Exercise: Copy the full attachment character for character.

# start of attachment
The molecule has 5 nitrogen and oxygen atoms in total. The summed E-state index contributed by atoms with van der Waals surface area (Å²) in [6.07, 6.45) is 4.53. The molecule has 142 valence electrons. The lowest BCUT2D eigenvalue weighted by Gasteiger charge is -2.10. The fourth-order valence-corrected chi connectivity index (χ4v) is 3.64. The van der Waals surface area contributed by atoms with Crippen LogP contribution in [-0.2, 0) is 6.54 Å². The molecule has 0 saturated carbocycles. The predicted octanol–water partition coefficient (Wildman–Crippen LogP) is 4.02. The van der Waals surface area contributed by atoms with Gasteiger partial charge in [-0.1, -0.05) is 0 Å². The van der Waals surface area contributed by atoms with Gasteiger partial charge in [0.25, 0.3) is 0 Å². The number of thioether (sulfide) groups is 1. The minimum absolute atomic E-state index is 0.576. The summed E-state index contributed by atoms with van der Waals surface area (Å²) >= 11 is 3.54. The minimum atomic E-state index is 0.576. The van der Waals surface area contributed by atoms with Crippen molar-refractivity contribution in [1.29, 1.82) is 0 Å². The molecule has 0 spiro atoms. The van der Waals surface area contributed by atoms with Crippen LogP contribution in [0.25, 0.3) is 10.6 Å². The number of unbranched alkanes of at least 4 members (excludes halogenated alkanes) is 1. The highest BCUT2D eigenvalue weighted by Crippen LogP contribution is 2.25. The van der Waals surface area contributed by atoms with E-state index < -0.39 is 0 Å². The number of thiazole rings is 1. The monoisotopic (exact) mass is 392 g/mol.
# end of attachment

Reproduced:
The molecule has 5 nitrogen and oxygen atoms in total. The summed E-state index contributed by atoms with van der Waals surface area (Å²) in [6.07, 6.45) is 4.53. The molecule has 142 valence electrons. The lowest BCUT2D eigenvalue weighted by Gasteiger charge is -2.10. The fourth-order valence-corrected chi connectivity index (χ4v) is 3.64. The van der Waals surface area contributed by atoms with Crippen LogP contribution in [-0.2, 0) is 6.54 Å². The molecule has 0 saturated carbocycles. The predicted octanol–water partition coefficient (Wildman–Crippen LogP) is 4.02. The van der Waals surface area contributed by atoms with Gasteiger partial charge in [-0.1, -0.05) is 0 Å². The van der Waals surface area contributed by atoms with Gasteiger partial charge in [0.25, 0.3) is 0 Å². The number of thioether (sulfide) groups is 1. The minimum absolute atomic E-state index is 0.576. The summed E-state index contributed by atoms with van der Waals surface area (Å²) >= 11 is 3.54. The minimum atomic E-state index is 0.576. The van der Waals surface area contributed by atoms with Crippen molar-refractivity contribution in [1.29, 1.82) is 0 Å². The molecule has 0 spiro atoms. The van der Waals surface area contributed by atoms with Crippen LogP contribution in [0.25, 0.3) is 10.6 Å². The number of unbranched alkanes of at least 4 members (excludes halogenated alkanes) is 1. The highest BCUT2D eigenvalue weighted by Crippen LogP contribution is 2.25. The van der Waals surface area contributed by atoms with E-state index < -0.39 is 0 Å². The number of thiazole rings is 1. The monoisotopic (exact) mass is 392 g/mol.